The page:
Canadian bank stocks are one of many casualties from the latest bear market that has been induced by both the Coronavirus pandemic and an oil price collapse. The drop from the most recent highs in bank stocks range from 30-40%, and it has caused their dividend yields to skyrocket. As a result, the common questions we have received are whether the banks will be able to maintain these dividend payouts and what would be the risk of a dividend cut.
Sensitivity Analysis of Dividend Payout Ratios
To gain any insight into a possible change to a bank’s dividend policy requires a look at their payout ratios. This is defined as the proportion of the bank’s earnings that are paid out to shareholders. Traditionally, the Big Six Canadian Banks have targeted a payout ratio of around 40-50%. Given the sudden change in the economic outlook, the amount of earnings that the banks will generate are less certain. Below is a simplistic analysis of what the payout ratios for the Big Six banks would look like if the industry’s consensus earnings estimates for the next twelve months (NTM) were lowered by 10%, 20%, 30% and 50%.
Our firm’s Portfolio Advisory Group has noted that if a recession arose that caused provisions for credit losses (PCLs) to increase by 1%, this would be greater than what was witnessed during the financial crisis of 2008-09 and could cause a ~30% impact on earnings. As seen in the above table, a 30% decline in earnings per share (EPS) from current levels pushes the Canadian banks to a 60-70% payout ratio. As history has shown (see graph below), this is not unchartered territory. The banks have operated at payout ratios above 65% in the past including the mid-60’s, late 80’s, early 90’s and throughout the financial crisis of 2008-09. It would take a more extreme 50% decline in EPS estimates to get the Canadian Banks in the 90-100% range. At this point, understanding that the shocks from Coronavirus should be a transitory event, the earnings of the banks should not experience such a fate.
Monitoring Capital Levels of the Banks
In the post-financial crisis age, banks were required to operate with higher levels of capital to absorb unexpected losses. The chart below from RBC Capital Markets shows the Common Equity Tier 1 (CET1) ratio. The CET1 ratio compares a bank’s capital against its assets to determine its ability to withstand financial distress. Investors can notice that the CET1 ratio of the banks had increased from sub-8% during the financial crisis of 2008-09 to nearly 12% at the end of 2019. This means the banks are significantly better positioned to absorb economic shocks and could imply that the banks should not have to resort to cutting their dividend in times of stress.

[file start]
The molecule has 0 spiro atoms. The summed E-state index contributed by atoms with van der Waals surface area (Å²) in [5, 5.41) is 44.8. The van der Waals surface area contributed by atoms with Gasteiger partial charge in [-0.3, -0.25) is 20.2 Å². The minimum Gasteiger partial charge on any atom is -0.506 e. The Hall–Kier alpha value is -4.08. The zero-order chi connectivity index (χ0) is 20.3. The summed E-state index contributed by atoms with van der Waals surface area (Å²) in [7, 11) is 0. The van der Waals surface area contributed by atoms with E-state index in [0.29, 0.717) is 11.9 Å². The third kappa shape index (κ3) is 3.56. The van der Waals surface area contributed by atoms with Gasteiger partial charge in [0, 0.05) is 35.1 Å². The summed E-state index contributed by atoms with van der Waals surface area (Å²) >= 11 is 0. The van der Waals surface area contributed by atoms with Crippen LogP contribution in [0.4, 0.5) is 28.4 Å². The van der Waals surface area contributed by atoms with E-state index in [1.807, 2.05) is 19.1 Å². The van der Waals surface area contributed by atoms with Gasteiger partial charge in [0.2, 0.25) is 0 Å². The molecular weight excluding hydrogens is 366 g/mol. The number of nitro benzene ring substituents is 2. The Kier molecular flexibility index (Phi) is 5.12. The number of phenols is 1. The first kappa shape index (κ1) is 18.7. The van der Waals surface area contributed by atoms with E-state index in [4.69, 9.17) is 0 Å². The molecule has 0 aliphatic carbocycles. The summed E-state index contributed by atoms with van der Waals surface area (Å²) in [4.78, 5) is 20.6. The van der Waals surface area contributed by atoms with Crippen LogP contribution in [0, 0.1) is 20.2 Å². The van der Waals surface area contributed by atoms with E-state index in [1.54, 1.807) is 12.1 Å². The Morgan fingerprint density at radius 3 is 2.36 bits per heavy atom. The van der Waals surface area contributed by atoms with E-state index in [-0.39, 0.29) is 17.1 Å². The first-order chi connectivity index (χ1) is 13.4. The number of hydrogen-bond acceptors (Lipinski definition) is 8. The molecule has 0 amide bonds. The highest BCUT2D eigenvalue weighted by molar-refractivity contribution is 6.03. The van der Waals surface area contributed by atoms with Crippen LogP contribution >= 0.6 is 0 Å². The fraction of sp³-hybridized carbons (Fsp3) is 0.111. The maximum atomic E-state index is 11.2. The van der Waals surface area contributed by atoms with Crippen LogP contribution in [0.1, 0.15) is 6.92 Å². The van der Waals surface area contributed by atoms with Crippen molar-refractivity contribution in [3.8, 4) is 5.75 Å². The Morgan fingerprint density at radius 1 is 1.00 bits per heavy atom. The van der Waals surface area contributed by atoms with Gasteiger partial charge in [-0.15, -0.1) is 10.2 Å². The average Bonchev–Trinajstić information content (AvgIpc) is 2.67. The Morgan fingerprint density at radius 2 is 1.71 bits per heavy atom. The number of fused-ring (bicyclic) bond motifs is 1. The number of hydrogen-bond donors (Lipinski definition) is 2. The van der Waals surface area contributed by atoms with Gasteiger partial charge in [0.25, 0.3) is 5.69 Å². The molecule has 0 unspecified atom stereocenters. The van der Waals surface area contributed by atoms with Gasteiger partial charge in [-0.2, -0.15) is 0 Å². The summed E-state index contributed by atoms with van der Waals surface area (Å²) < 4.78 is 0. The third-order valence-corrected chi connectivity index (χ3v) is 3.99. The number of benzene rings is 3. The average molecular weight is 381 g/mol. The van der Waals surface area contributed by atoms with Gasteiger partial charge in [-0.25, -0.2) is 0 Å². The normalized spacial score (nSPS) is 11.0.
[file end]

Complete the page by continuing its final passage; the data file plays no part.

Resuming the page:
Although a pause or cut in dividends seems unlikely, it is not impossible. The Bank of Canada published a report last year titled “Assessing the Resilience of the Canadian Banking System”, where they stress tested the banks under very dire assumptions (-8% decline in real GDP, 7 consecutive quarters of negative growth, 12.6% peak unemployment rate and a 41% decline in housing prices). The result was that the banks would breach the necessary capital requirements and the banks would face an automatic restriction on dividend payouts. With that said, this extreme scenario seems beyond what most analysts are contemplating.
Signaling – Cutting the dividend is the option of last resort
Given that a large portion of the shareholder base are retail investors who rely on the dividend yield for income, the banks are not eager to cut their dividends as it would signal a very dire outlook for the industry. Cutting a dividend is typically seen as an option of last resort, and typically occurs in such dire environments where banks executives do not believe that even their medium-term earnings could support its dividend. It is also important to note that none of the Big Six Banks cut their dividend during the financial crisis of 2008-09. With all this said, although we do not expect the banks to cut their dividends due to an environment held hostage by Covid-19 and an oil price decline, investors should also tame their expectations for any dividend increases for the remainder of the year.